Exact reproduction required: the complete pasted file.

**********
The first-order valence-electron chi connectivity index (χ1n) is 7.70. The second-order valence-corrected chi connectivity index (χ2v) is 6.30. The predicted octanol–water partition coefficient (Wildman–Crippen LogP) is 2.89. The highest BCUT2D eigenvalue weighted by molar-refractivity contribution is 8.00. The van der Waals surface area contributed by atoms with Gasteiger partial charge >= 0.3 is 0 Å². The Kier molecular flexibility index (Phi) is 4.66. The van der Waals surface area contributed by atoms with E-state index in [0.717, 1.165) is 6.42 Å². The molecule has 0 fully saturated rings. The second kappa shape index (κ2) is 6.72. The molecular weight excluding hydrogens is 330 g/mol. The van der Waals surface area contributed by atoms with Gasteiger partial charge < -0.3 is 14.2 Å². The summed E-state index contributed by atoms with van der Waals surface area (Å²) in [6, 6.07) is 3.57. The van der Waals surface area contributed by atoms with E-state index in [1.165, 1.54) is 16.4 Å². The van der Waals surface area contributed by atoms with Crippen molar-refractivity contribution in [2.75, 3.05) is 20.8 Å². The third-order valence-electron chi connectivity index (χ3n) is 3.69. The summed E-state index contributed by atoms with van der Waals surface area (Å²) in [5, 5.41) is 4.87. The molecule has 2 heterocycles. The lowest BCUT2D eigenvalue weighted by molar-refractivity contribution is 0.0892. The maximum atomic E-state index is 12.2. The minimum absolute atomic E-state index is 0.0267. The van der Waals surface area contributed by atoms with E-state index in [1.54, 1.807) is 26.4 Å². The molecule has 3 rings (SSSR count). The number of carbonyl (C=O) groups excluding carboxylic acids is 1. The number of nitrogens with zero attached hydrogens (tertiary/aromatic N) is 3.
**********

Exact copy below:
The first-order valence-electron chi connectivity index (χ1n) is 7.70. The second-order valence-corrected chi connectivity index (χ2v) is 6.30. The predicted octanol–water partition coefficient (Wildman–Crippen LogP) is 2.89. The highest BCUT2D eigenvalue weighted by molar-refractivity contribution is 8.00. The van der Waals surface area contributed by atoms with Gasteiger partial charge >= 0.3 is 0 Å². The Kier molecular flexibility index (Phi) is 4.66. The van der Waals surface area contributed by atoms with E-state index in [0.717, 1.165) is 6.42 Å². The molecule has 0 fully saturated rings. The second kappa shape index (κ2) is 6.72. The molecular weight excluding hydrogens is 330 g/mol. The van der Waals surface area contributed by atoms with Gasteiger partial charge < -0.3 is 14.2 Å². The summed E-state index contributed by atoms with van der Waals surface area (Å²) in [6, 6.07) is 3.57. The van der Waals surface area contributed by atoms with E-state index in [1.165, 1.54) is 16.4 Å². The van der Waals surface area contributed by atoms with Crippen molar-refractivity contribution in [2.75, 3.05) is 20.8 Å². The third-order valence-electron chi connectivity index (χ3n) is 3.69. The summed E-state index contributed by atoms with van der Waals surface area (Å²) in [5, 5.41) is 4.87. The molecule has 2 heterocycles. The lowest BCUT2D eigenvalue weighted by molar-refractivity contribution is 0.0892. The maximum atomic E-state index is 12.2. The minimum absolute atomic E-state index is 0.0267. The van der Waals surface area contributed by atoms with E-state index in [1.54, 1.807) is 26.4 Å². The molecule has 3 rings (SSSR count). The number of carbonyl (C=O) groups excluding carboxylic acids is 1. The number of nitrogens with zero attached hydrogens (tertiary/aromatic N) is 3.